Property Map and Zones
How to Make a Property Map
It’s a great asset to create a property map with the square footage of particular zones. This makes applying liquid, granular, or grass seed much easier in the future. Also, it makes calculating rates using our calculators a breeze.Table of Contents
- Why Make a Property Map?
- Method 1: Hand Measuring and Drawing (Hands On)
- Method 2: Sod Solutions Area Calculator (Easier with Technology)
Why Make a Property Map?
A property map is the most important tool in your lawn arsenal. Applying these products is simple… and most of them give instructions to apply a certain amount over 1,000 square feet. Therefore, knowing the size of your property is critical to success. It ensures that you can apply herbicides, fertilizers, fungicides, and insecticides with confidence and accuracy.
Pioneers have made entire maps of countries, so you can map out your lawn. Know what area size you’re working with, calculate how much total product to put out over that area based on the label (per 1,000 sqft rate), and apply that amount. That’s the basics. You can get fancier with our lawn calculators, later on... once you know your land.
One option is to draw a property map and measure the square area of different areas of your land; aka different zones. Zones are usually decided based on convenience of size or shape. Also, you may want to treat one particular area for a problem and not another, so smaller zones can be better.
Method 1: Hand Measuring and Drawing
One method is good ol' fashioned measuring and drawing. It’s good to do this yourself for educational purposes, but if you’re in a hurry… scroll down to the next method… ya know… if you don’t wanna be a pirate and draw your own map.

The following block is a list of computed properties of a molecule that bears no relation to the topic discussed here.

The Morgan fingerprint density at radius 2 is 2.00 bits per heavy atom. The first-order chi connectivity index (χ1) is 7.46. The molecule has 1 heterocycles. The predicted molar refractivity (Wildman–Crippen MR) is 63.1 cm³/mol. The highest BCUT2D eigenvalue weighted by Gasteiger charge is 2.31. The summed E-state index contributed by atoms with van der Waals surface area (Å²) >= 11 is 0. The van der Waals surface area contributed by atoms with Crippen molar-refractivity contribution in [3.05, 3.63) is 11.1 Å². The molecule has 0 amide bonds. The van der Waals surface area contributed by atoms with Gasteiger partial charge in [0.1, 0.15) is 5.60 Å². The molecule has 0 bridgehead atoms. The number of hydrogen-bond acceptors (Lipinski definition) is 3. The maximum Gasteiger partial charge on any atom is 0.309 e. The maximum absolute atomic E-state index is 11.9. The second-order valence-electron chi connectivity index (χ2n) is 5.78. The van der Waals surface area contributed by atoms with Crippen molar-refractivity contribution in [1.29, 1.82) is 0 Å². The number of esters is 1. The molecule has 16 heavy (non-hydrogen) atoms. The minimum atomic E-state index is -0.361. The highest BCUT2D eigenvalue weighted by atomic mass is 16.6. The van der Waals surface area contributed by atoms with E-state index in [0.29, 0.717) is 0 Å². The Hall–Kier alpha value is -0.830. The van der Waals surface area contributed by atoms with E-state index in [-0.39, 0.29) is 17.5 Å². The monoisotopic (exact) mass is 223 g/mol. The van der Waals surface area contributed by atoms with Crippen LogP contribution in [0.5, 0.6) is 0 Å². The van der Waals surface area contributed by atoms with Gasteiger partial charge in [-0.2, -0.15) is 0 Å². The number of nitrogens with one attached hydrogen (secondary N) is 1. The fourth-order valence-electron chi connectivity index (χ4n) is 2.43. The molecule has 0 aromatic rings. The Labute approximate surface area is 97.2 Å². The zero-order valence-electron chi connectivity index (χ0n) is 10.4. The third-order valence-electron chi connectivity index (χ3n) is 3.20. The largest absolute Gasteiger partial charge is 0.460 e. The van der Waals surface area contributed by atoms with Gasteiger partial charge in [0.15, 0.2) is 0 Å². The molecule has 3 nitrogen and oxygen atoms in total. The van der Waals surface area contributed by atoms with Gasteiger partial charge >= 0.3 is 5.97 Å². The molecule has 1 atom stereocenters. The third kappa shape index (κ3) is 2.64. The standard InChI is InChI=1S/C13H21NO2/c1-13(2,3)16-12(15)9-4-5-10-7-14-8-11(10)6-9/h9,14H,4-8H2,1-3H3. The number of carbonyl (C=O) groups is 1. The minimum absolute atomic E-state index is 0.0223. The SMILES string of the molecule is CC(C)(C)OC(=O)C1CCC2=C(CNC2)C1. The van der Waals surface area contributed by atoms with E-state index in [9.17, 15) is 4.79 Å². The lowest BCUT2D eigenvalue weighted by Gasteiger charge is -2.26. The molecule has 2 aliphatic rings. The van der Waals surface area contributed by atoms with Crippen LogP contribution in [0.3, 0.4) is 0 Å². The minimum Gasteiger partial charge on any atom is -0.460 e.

For this, you’ll need: Paper and/or printer, marker, and an open reel tape measure (a regular tape measure will do, but this type is much more convenient for large areas)
- Draw an aerial view of your property -or- print an aerial view from Google Maps.
- Measure the area of the individual shapes in square feet. It's just Length x Width for rectangles.
- Add up the shapes into logical zones (like front-right, front-left, tree-lawn, back yard, side-yard), whatever makes most sense to you.
- Round to the nearest 50 or 100 to make it easier when doing calculations later.
Measuring Rectangular Zones
Measuring Odd Shaped Areas
This method is not conducive to odd-shaped areas, which require much more complicated math to solve. The next method can help with odd shaped zones...
Method 2: Sod Solutions Area Calculator
There is a fantastic calculator available here at Sod Solutions. You can look up your property, mark out areas and it will do all of the complicated math for you. It also gives you the ability to negate (cut out) certain spots that are not the lawn, such as a mulch bed or tree line.
We Did It!
You now have a map of your property. Knowing the size of the areas of your lawn will give you the confidence necessary to apply products with accuracy.
To quote The Map from Dora the Explorer: "I'm the map... I'm the map... I'm the map... I'm the map..."